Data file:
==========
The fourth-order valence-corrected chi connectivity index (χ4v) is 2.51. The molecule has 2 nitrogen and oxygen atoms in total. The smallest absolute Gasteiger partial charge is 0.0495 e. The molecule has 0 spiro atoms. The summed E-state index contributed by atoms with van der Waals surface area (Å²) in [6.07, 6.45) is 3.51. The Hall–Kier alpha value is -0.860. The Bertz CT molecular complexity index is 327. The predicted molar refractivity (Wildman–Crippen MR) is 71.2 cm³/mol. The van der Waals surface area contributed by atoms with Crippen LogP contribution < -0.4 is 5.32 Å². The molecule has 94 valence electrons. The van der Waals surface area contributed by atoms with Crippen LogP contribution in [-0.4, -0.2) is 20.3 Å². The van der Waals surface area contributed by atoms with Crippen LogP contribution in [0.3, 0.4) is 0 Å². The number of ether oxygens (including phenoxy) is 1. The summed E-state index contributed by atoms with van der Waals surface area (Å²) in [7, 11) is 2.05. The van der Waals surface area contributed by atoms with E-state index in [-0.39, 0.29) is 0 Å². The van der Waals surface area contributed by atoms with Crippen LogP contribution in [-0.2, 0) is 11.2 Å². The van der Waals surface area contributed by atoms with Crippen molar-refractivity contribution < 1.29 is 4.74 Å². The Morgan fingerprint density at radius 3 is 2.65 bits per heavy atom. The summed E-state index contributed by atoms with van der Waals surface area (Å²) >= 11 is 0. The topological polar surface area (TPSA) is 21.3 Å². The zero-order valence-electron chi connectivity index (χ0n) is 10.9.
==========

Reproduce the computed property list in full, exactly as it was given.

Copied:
The fourth-order valence-corrected chi connectivity index (χ4v) is 2.51. The molecule has 2 nitrogen and oxygen atoms in total. The smallest absolute Gasteiger partial charge is 0.0495 e. The molecule has 0 spiro atoms. The summed E-state index contributed by atoms with van der Waals surface area (Å²) in [6.07, 6.45) is 3.51. The Hall–Kier alpha value is -0.860. The Bertz CT molecular complexity index is 327. The predicted molar refractivity (Wildman–Crippen MR) is 71.2 cm³/mol. The van der Waals surface area contributed by atoms with Crippen LogP contribution < -0.4 is 5.32 Å². The molecule has 94 valence electrons. The van der Waals surface area contributed by atoms with Crippen LogP contribution in [-0.4, -0.2) is 20.3 Å². The van der Waals surface area contributed by atoms with Crippen LogP contribution in [0.3, 0.4) is 0 Å². The number of ether oxygens (including phenoxy) is 1. The summed E-state index contributed by atoms with van der Waals surface area (Å²) in [7, 11) is 2.05. The van der Waals surface area contributed by atoms with E-state index in [-0.39, 0.29) is 0 Å². The van der Waals surface area contributed by atoms with Crippen LogP contribution in [-0.2, 0) is 11.2 Å². The van der Waals surface area contributed by atoms with Crippen molar-refractivity contribution < 1.29 is 4.74 Å². The Morgan fingerprint density at radius 3 is 2.65 bits per heavy atom. The summed E-state index contributed by atoms with van der Waals surface area (Å²) >= 11 is 0. The topological polar surface area (TPSA) is 21.3 Å². The zero-order valence-electron chi connectivity index (χ0n) is 10.9.